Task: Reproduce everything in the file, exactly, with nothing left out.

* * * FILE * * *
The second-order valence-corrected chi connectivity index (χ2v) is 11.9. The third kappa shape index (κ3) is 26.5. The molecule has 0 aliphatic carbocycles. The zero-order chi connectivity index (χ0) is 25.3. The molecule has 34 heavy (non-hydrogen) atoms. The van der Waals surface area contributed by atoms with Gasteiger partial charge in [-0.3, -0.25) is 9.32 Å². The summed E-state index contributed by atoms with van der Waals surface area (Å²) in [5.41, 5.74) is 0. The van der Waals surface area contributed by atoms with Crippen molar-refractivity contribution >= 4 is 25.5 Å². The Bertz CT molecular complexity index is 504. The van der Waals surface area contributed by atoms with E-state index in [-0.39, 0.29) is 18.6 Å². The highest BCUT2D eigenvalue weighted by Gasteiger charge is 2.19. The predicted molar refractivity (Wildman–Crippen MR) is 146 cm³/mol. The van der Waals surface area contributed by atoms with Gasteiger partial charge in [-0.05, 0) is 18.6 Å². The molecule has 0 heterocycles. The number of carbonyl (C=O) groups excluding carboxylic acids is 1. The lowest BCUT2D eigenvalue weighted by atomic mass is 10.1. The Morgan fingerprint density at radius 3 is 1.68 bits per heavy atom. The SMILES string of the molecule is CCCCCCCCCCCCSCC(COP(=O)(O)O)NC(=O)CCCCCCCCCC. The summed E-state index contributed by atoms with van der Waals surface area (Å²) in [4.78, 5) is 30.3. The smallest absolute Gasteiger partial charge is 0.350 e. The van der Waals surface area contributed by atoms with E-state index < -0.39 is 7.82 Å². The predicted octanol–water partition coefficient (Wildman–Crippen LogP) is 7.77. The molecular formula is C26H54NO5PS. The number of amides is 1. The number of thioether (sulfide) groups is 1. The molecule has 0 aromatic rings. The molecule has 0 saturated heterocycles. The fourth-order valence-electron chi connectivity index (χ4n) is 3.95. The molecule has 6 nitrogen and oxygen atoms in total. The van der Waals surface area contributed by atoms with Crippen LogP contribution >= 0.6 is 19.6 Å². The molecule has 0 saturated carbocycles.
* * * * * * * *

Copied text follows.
The second-order valence-corrected chi connectivity index (χ2v) is 11.9. The third kappa shape index (κ3) is 26.5. The molecule has 0 aliphatic carbocycles. The zero-order chi connectivity index (χ0) is 25.3. The molecule has 34 heavy (non-hydrogen) atoms. The van der Waals surface area contributed by atoms with Gasteiger partial charge in [-0.3, -0.25) is 9.32 Å². The summed E-state index contributed by atoms with van der Waals surface area (Å²) in [5.41, 5.74) is 0. The van der Waals surface area contributed by atoms with Crippen molar-refractivity contribution >= 4 is 25.5 Å². The Bertz CT molecular complexity index is 504. The van der Waals surface area contributed by atoms with E-state index in [-0.39, 0.29) is 18.6 Å². The highest BCUT2D eigenvalue weighted by Gasteiger charge is 2.19. The predicted molar refractivity (Wildman–Crippen MR) is 146 cm³/mol. The van der Waals surface area contributed by atoms with Gasteiger partial charge in [-0.05, 0) is 18.6 Å². The molecule has 0 heterocycles. The number of carbonyl (C=O) groups excluding carboxylic acids is 1. The lowest BCUT2D eigenvalue weighted by atomic mass is 10.1. The Morgan fingerprint density at radius 3 is 1.68 bits per heavy atom. The SMILES string of the molecule is CCCCCCCCCCCCSCC(COP(=O)(O)O)NC(=O)CCCCCCCCCC. The summed E-state index contributed by atoms with van der Waals surface area (Å²) in [4.78, 5) is 30.3. The smallest absolute Gasteiger partial charge is 0.350 e. The van der Waals surface area contributed by atoms with E-state index < -0.39 is 7.82 Å². The predicted octanol–water partition coefficient (Wildman–Crippen LogP) is 7.77. The molecular formula is C26H54NO5PS. The number of amides is 1. The number of thioether (sulfide) groups is 1. The molecule has 0 aromatic rings. The molecule has 0 saturated heterocycles. The fourth-order valence-electron chi connectivity index (χ4n) is 3.95. The molecule has 6 nitrogen and oxygen atoms in total. The van der Waals surface area contributed by atoms with Crippen LogP contribution >= 0.6 is 19.6 Å². The molecule has 0 saturated carbocycles.